“I would think we are close to the bottom,” Ryan Cochrane of Open Mineral said about the copper market.
The coronavirus outbreak has pushed copper prices below the psychological US$5,000 per tonne level, with miners struggling and supply disruptions increasing — but it’s unlikely there is much more downside risk to prices, according to Ryan Cochrane of Open Mineral.
“I would be surprised to see prices at the end of Q2 being lower than we are seeing in March/April,” he told the Investing News Network. “So I would think we are close to the bottom.”
Copper prices started March at US$5,639, with the red metal changing hands at US$4,867 as of April 6.
“The picture is changing very quickly, and numerous major operations are reducing workforces, delaying construction or ramp-up activities, and a fair amount of smaller operations have been placed on care and maintenance,” Cochrane said.
The disruptions are expected to last at least a month, but will probably extend longer, which will have a major effect on supply in 2020, he added.
For the expert, a clear indication of how supply disruptions are affecting the market is being seen in spot treatment/refining charges (TC/RCs), where terms have fallen quickly over the past few weeks.
Looking at the demand side of the market, consumption is expected to take a hit of anywhere between 15 and 30 percent in Q1.
“It is a tricky time because the Chinese are starting to get back to work, with domestic rates of infection almost stopped and industry, particularly infrastructure projects, getting back on track,” he said. “However, as China has started recovering, the rest of the world has locked down, which will obviously affect the export markets (which tend to drive a fair amount of demand for China).”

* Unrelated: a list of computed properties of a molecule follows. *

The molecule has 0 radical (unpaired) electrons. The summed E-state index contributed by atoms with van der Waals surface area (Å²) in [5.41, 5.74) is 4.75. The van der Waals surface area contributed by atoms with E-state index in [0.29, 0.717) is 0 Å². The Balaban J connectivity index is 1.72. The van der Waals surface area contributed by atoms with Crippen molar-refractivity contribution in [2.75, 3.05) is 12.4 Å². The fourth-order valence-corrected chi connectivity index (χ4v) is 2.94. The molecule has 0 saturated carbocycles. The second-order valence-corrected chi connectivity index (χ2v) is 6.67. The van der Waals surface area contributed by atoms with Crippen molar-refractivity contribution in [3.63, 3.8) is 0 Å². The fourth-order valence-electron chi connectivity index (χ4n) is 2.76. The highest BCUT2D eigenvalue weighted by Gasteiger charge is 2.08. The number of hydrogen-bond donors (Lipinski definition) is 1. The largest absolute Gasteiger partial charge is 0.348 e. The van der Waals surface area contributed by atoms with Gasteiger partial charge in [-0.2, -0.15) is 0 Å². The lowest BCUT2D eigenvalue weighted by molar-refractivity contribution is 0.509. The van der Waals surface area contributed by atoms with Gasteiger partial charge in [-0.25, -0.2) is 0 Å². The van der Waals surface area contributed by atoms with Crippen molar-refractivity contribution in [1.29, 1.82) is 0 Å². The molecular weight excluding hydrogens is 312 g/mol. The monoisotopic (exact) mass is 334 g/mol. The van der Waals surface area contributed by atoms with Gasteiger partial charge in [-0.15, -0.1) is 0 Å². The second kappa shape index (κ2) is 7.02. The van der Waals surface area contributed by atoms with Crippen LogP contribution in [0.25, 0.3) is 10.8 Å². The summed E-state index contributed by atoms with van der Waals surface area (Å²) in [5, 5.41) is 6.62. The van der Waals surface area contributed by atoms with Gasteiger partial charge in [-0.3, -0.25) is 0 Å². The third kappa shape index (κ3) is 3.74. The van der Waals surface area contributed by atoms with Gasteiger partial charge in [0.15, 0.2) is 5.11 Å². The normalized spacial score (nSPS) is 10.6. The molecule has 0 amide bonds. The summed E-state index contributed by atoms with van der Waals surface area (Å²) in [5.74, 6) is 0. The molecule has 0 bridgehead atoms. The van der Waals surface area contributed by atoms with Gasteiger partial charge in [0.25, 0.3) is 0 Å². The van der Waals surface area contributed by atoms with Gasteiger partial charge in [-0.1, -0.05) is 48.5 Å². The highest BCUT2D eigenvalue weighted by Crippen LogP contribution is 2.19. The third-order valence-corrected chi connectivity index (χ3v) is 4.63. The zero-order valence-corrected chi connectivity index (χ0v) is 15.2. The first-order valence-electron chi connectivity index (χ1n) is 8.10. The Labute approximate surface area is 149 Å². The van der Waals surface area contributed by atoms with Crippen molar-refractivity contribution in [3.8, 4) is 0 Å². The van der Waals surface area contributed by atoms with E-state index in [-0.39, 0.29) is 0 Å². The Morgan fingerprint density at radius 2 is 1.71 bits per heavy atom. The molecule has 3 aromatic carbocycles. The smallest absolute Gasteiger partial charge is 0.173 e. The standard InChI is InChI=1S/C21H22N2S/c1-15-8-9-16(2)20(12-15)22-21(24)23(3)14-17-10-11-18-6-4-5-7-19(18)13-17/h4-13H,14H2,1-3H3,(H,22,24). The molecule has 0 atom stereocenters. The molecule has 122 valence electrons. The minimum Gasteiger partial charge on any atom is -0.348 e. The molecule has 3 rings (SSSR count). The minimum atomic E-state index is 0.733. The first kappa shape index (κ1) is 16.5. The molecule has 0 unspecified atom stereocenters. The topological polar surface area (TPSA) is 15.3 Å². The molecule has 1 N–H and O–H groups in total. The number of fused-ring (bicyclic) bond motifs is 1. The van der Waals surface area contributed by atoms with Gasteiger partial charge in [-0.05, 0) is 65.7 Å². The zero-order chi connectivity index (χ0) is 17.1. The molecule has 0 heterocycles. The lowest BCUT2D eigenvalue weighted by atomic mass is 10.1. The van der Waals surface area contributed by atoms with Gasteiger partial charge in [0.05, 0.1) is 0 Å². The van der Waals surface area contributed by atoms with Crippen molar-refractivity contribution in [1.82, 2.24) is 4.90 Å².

Similar to other analysts, Cochrane made the point that demand losses are more profound than supply losses at this time.
“What we are starting to see now is that the supply of intermediate products (i.e. copper concentrates) is being disrupted,” he said. “This is tightening the concentrate market, pushing down spot TC/RCs and resulting in smelters rapidly trying to secure feed in order to operate without disruption.”
How fast this supply can get back online is a question that remains. For Cochrane, delays to construction (and capital spending) are inevitable, which will push out expected supply from projects and ramp-ups.
“What you are very likely to see is a murky situation where price-related cost pressure for miners and COVID-19 led disruptions (to) work hand-in-hand,” Cochrane said. “Miners will preserve as much cash as possible, like any downturn, and this will push out the project pipeline as well as delay the recovery of mine supply growth.”
Looking at what factors could impact copper in the second quarter of the year, Cochrane said investors should keep an eye on TC/RCs, as these are the leading indicator of what’s happening at the upper portion of the value chain.
“Falling TC/RCs suggest tighter concentrate market conditions,” he said. “However, if TC/RCs fall enough for a protracted period, and given the metal price environment (sub-US$5,000 equivalent levels and low sulfuric acid prices), you will see smelter cuts.”
Another key catalyst will be infection rates in Italy, the US and other major ex-China economies.
“As these start to flatten, (which it is arguably doing in Italy), and slow considerably, sentiment will begin to improve,” he added.
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Securities Disclosure: I, Priscila Barrera, hold no direct investment interest in any company mentioned in this article.
Editorial Disclosure: The Investing News Network does not guarantee the accuracy or thoroughness of the information reported in the interviews it conducts. The opinions expressed in these interviews do not reflect the opinions of the Investing News Network and do not constitute investment advice. All readers are encouraged to perform their own due diligence.